THE MAGIC FLUTE (2006)
Mozart opera film shoots in
By STEVE TILLEY - Toronto Sun
TORONTO - If computers can be
used to create an entire virtual metropolis of sleaze in Sin City, then surely
they can help transport a slice of stately Salzburg to the dusty fringes of
With that in mind, filmmaker Kevin Sullivan figured if you can't take your feature film production of The Magic Flute to Austria, then bring Austria to the production. Mozart -- if not Mohammed -- would be proud.
Shooting wrapped earlier this month on Sullivan's interpretation of Wolfgang Amadeus Mozart's beloved fairy-tale opera, shot largely against CGI-friendly green screen backdrops at Sullivan Entertainment's Scarborough production facility. It's slated for a theatrical release this November.
It will be the second take on The Magic Flute to hit theatres in 2006 -- the 250th anniversary of Mozart's birth -- after Kenneth Branagh's film of the same name premieres at the Venice International Film Festival in September.
But each director is taking a personal approach to the source material. Branagh has relocated the setting to World War I, while producer/director Sullivan's adaptation melds operatic flights of fancy with a contemporary storyline about a modern-day mounting of The Magic Flute.
As such, it also brings together accomplished actors (who have never sung opera) with opera performers (who have never stepped in front of a movie camera.)
"The way this is being done, it allows the opportunity to bring The Magic Flute to people who would not normally go out to an opera," said actor Warren Christie during a recent interview on the movie's set.
"It 'contemporizes' it," said Christie, who stars as Tamino in the film's opera-within-a-movie.
Sullivan's budget and timeframe could never have permitted cast and crew to shoot on location in Salzburg, Vienna and Munich. Instead, Toronto-based visual effects house Alumini Designs was brought on board to take high-definition photographs of various locations in Austria and Germany. The backdrops will then be digitally inserted into the film during post-production for a unique theatrical look.
"Sin City was done with computer graphics in the background, we're doing digital stills in the background," said visual effects supervisor Tony Willis.
"No one has really approached a film this way, ever, anywhere. It's actually unique, and we're attempting to do it on a pretty tight schedule and tight money."
Besides the use of green screens and digital wizardry, The Magic Flute does have one other thing in common with the hyper-violent cinematic comic book that is Sin City: Rutger Hauer is in both films.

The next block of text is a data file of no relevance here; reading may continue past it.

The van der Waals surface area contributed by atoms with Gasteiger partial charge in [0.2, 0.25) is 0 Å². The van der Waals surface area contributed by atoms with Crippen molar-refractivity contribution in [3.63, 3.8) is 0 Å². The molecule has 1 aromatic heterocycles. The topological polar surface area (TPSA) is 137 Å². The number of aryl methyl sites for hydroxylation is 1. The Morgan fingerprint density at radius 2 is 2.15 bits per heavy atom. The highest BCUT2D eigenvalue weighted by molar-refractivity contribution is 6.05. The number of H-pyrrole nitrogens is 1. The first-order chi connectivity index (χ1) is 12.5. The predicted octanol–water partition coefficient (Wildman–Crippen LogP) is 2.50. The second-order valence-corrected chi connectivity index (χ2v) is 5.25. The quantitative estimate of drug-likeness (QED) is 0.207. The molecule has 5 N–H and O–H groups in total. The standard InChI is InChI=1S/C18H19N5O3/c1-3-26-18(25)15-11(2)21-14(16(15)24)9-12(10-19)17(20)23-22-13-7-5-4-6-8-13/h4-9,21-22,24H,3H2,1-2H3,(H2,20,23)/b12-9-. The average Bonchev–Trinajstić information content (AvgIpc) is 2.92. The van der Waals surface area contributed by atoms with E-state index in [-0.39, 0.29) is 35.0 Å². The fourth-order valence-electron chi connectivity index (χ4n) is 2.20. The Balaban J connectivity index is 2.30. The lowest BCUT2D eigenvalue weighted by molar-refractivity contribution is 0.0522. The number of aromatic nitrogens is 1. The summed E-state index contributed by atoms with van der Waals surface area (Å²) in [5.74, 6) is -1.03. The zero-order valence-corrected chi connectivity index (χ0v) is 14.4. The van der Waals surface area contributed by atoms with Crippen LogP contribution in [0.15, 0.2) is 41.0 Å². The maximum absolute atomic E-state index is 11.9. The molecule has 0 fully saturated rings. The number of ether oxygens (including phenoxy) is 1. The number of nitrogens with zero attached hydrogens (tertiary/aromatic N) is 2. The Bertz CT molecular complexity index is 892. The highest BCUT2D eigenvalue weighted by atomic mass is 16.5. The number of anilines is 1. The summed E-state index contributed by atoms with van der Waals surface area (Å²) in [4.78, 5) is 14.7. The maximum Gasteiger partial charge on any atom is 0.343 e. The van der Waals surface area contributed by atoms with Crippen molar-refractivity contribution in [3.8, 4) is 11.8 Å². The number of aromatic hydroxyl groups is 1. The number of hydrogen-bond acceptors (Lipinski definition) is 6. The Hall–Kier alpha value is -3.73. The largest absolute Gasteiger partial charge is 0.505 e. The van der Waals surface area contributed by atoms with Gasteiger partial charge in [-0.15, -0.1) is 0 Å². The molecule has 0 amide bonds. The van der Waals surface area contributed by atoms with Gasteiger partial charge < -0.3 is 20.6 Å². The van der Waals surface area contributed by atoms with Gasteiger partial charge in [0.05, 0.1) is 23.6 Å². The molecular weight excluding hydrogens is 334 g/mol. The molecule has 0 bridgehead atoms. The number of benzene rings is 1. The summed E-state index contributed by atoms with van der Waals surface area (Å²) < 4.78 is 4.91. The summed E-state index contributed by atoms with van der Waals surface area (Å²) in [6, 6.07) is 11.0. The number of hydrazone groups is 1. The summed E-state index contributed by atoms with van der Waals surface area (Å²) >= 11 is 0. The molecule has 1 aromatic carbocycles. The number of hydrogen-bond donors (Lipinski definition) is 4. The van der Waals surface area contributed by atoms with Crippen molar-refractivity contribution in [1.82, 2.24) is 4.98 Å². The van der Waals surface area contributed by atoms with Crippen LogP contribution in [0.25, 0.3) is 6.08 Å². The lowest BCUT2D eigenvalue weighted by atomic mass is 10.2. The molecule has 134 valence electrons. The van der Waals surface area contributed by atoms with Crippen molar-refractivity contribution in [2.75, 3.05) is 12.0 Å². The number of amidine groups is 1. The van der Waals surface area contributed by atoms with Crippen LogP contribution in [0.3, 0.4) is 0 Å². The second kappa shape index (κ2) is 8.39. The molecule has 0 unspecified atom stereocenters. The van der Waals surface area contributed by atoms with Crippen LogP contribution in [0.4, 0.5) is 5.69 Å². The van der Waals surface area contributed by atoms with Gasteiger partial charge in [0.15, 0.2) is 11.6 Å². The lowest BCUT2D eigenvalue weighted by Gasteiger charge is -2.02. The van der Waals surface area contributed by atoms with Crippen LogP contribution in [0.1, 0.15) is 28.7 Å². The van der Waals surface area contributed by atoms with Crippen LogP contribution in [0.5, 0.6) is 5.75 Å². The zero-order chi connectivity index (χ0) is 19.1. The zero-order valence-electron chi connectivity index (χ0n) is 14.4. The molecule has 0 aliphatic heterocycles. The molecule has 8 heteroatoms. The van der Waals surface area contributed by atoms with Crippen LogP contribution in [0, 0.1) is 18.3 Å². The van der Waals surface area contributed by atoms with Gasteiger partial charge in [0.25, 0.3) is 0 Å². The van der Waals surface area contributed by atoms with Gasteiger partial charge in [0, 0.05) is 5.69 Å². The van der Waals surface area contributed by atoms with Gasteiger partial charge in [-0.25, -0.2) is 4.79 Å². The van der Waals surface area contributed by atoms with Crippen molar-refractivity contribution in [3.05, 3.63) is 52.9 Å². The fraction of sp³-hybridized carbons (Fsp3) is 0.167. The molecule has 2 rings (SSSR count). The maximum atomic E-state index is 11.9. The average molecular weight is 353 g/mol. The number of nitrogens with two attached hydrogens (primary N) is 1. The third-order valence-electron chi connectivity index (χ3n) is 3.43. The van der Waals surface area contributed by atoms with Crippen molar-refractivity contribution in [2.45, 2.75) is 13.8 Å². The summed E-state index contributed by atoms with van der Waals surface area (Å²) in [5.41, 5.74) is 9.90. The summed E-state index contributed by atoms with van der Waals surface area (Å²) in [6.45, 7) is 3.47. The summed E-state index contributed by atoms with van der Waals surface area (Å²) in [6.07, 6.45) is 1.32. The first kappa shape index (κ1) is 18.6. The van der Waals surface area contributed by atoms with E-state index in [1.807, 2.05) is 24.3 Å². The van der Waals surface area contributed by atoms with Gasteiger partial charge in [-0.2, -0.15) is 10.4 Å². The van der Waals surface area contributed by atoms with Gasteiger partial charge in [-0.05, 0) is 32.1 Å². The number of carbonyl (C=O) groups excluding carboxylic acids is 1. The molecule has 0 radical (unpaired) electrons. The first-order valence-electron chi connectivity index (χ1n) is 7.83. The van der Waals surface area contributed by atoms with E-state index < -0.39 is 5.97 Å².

Hauer plays Dr. Richard Nagel, a scholar of music who trains a captive diva (opera soprano Mireille Asselin) in The Magic Flute's arias. It's a wholly new character imagined by Sullivan for this adaptation.
"There are two realities in the film. Mine I want to make as real as I can," Hauer said. "I take the opera out of my reality."
For Hauer, whose storied three-decade career has had a resurgence of late with appearances in blockbuster fare like Batman Begins, acting in front of green screens is nothing new.
"I think you have to use your imagination a little more, but that's not hard for me," he said.
"It's kind of interesting to know that they can still just artificially change the environment, totally. And I like that idea. I love that about film."
Asselin, in her final undergraduate year at Toronto's Royal Conservatory of Music, was apprehensive about making her film debut opposite an actor of Hauer's experience. But she said he ultimately made her performance better.
"It was so fantastic to see how he worked out a scene and to be able to collaborate with him," said Asselin, who will also perform in Opera Atelier's stage production of The Magic Flute this fall.
"He really keeps you on your toes, because you never know how he'll deliver a scene and you need to keep up."
With principal photography completed, The Magic Flute now enters a hectic period of editing and post-production, completing the 200 special effects needed for the film's otherworldly backdrops and settings.
If it all comes together, though, Hauer said The Magic Flute could help bring Mozart to the masses.
"I hope they can make it rock," he said.